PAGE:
16. Revisiting the plant hyperaccumulation criteria to rare plants and earth abundant elements

    Energy Technology Data Exchange (ETDEWEB)

    Branquinho, Cristina [Universidade de Lisboa, Faculdade de Ciencias, Centro de Ecologia e Biologia Vegetal, Campo Grande C2, Piso 4, 1749-016 Lisbon (Portugal) and Universidade Atlantica, Antiga Fabrica da Polvora de Barcarena, 2745-615 Barcarena (Portugal)]. E-mail: cmbranquinho@fc.ul.pt; Serrano, Helena Cristina [Universidade de Lisboa, Museu Nacional de Historia Natural, Jardim Botanico (Portugal); Pinto, Manuel Joao [Universidade de Lisboa, Museu Nacional de Historia Natural, Jardim Botanico (Portugal); Martins-Loucao, Maria Amelia [Universidade de Lisboa, Faculdade de Ciencias, Centro de Ecologia e Biologia Vegetal, Campo Grande C2, Piso 4, 1749-016 Lisbon (Portugal); Universidade de Lisboa, Museu Nacional de Historia Natural, Jardim Botanico (Portugal)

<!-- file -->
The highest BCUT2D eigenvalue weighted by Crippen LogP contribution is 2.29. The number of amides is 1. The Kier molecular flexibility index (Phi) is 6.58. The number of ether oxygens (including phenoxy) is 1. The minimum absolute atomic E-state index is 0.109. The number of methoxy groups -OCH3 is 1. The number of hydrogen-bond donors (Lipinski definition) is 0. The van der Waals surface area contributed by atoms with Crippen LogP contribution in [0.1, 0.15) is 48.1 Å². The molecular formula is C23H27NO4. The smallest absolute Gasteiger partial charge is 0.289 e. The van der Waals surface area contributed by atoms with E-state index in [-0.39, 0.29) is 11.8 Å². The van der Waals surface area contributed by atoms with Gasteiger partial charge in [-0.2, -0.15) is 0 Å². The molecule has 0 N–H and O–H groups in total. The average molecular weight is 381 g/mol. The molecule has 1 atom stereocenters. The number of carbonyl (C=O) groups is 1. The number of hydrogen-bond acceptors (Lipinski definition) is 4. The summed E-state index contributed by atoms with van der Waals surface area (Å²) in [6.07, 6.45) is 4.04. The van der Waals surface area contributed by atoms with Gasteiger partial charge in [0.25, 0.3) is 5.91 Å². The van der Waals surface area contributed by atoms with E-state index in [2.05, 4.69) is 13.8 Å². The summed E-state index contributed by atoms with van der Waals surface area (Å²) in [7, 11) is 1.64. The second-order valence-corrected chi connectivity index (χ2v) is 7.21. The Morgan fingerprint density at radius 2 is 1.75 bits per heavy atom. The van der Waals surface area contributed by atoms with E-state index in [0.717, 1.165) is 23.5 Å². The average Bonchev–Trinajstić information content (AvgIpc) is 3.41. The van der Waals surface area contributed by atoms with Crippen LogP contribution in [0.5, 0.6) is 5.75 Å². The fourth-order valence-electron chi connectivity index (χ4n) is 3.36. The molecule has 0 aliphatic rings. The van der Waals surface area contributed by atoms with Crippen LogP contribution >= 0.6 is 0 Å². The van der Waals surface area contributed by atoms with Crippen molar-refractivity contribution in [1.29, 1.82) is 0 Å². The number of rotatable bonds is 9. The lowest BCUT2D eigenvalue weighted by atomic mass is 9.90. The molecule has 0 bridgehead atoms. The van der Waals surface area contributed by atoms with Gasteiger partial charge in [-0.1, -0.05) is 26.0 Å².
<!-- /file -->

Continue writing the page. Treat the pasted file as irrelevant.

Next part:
2007-03-15

    The several established criteria to define a hyperaccumulator plant were applied to a rare and endangered species, Plantago almogravensis, and to the 3rd most abundant element in the earth crust, Al. Using the most common criteria, P. almogravensis undoubtedly is an Al hyperaccumulator plant. If the recent proposed requirements were considered, most of them matching those for a plant to be used in phytoextraction, it can only be considered an unusual accumulator of Al. A discussion is made concerning the several criteria of a hyperaccumulator plant in order to include rare and endemic ones and abundant elements. In ecological terms, the enrichment in Al and Fe observed may account for the differences in the vegetation pattern. Due to the rarity and endangered nature of this plant, the contribution of this work is also relevant for the ecological understanding and the development of conservation options of this endemic species. - Revisiting plant hyperaccumulation criteria.